Synopsis by Hal Erickson
Having just recovered from a heart attack, fabled British barrister Sir Wilfred Robards (Charles Laughton) has been ordered by his doctor to give up everything he holds dear-brandy, cigars and especially courtroom cases. Robards' already shaky resolve to follow doctor's orders flies out the window when he takes up the defense of Leonard Vole (Tyrone Power), a personable young man accused of murdering a rich old widow. The case becomes something of a sticky wicket when Vole's "loving" German wife Christine (Marlene Dietrich) announces that she's not legally married to Robards' client-and she fully intends to appear as a witness for the prosecution! At the close of this film, a narrator implores the audience not to divulge the ending; we will herein honor that request. A delicious Billy Wilder mixture of humor, intrigue and melodrama, Witness for the Prosecution is distinguished by its hand-picked supporting cast: John Williams as the police inspector, Henry Daniell as Robards' law partner, Una O'Connor as the murder victim's stone-deaf maid, Torin Thatcher as the prosecutor, Ruta Lee as a sobbing courtroom spectator, and Charles Laughton's wife Elsa Lanchester as Robards' ever-chipper nurse (a role especially written for the film, so that Lanchester could look after Laughton on the set). And keep an eye out for that uncredited actress playing the vengeful-and pivotal-cockney. Adapted by Wilder, Harry Kurnitz and Larry Marcus from the play by Agatha Christie, Witness for the Prosecution was remade for television in 1982.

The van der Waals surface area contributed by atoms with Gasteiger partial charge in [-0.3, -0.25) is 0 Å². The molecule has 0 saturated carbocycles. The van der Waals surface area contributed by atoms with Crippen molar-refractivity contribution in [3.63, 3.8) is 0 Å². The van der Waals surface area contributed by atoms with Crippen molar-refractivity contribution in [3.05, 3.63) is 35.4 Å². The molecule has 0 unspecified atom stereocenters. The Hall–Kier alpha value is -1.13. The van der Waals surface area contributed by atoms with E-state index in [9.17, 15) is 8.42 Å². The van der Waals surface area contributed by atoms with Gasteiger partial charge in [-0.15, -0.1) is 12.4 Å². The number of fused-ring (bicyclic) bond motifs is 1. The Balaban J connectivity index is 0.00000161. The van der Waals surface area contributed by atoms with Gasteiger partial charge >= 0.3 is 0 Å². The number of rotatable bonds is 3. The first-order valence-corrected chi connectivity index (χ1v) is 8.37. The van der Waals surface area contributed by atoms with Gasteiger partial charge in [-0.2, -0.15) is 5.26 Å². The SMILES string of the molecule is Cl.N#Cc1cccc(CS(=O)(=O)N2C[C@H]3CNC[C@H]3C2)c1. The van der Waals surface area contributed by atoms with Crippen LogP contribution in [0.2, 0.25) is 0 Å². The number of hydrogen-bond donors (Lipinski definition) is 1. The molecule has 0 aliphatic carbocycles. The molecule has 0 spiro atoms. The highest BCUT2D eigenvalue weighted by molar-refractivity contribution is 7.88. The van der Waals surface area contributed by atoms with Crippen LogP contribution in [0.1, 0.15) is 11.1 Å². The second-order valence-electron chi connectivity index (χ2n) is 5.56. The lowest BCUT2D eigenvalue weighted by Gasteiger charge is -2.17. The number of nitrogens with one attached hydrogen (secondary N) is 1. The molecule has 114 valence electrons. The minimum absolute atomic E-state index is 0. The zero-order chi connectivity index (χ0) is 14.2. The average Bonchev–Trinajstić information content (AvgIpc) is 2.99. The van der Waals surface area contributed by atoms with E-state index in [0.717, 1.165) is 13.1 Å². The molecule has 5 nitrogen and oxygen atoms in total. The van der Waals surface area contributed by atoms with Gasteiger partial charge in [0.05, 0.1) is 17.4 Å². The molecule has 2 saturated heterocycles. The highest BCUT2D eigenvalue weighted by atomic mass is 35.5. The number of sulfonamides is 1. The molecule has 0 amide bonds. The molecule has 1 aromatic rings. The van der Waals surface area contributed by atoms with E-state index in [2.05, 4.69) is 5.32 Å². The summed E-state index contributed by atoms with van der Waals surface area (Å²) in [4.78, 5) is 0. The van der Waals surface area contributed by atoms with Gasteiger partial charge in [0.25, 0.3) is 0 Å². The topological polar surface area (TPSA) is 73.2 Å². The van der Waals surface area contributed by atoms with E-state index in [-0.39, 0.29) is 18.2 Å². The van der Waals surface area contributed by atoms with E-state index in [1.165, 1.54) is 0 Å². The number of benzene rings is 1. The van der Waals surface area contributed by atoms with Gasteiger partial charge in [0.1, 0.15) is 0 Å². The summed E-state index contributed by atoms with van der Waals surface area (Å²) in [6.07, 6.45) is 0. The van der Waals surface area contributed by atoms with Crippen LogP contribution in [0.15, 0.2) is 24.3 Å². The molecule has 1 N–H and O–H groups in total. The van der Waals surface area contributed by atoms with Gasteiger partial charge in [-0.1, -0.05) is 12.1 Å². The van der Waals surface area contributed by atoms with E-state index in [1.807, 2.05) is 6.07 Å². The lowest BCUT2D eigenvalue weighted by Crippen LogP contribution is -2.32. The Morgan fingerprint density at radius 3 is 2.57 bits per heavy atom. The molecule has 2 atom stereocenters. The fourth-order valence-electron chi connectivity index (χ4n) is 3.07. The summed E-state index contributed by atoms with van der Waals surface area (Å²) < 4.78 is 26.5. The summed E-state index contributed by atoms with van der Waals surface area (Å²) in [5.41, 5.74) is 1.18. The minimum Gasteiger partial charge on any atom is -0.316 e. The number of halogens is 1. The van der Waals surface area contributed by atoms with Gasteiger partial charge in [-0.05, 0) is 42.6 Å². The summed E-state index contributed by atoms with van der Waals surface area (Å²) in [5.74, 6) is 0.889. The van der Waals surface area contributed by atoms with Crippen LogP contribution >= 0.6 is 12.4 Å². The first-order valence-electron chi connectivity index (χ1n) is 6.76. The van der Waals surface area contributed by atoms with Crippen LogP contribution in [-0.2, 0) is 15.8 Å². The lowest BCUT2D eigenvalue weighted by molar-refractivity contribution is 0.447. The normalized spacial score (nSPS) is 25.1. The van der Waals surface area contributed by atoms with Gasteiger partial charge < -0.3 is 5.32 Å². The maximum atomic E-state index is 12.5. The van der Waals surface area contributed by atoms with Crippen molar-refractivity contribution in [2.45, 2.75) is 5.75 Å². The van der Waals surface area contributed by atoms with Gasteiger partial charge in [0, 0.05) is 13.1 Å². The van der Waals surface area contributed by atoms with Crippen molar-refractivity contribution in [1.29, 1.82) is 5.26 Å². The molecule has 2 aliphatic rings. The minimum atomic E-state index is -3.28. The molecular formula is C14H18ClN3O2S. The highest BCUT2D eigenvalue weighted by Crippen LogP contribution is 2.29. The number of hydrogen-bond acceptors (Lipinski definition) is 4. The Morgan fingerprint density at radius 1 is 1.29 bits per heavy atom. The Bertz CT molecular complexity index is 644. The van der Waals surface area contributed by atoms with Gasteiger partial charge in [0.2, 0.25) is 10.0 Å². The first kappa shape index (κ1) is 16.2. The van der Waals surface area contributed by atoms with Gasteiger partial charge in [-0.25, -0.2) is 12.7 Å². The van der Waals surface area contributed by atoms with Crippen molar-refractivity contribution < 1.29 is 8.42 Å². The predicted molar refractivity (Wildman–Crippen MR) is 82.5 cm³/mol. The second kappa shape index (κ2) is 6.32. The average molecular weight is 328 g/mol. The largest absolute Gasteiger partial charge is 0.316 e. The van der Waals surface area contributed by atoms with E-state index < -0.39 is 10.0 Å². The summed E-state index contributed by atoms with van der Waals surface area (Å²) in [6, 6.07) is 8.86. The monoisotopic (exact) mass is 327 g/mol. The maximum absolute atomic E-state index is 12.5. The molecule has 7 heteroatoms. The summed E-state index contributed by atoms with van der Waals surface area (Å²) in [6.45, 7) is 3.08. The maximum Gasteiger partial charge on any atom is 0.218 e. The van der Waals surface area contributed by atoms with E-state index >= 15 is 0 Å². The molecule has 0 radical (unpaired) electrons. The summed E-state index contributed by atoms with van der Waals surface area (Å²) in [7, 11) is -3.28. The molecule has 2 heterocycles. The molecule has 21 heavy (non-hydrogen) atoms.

alibi, bigamy, courtroom, defense-attorney, extramarital-affair, housekeeper, inheritance, investigation, murder, murder-suspect, nurse, trial [courtroom], widow/widower, wife
High Artistic Quality, High Production Values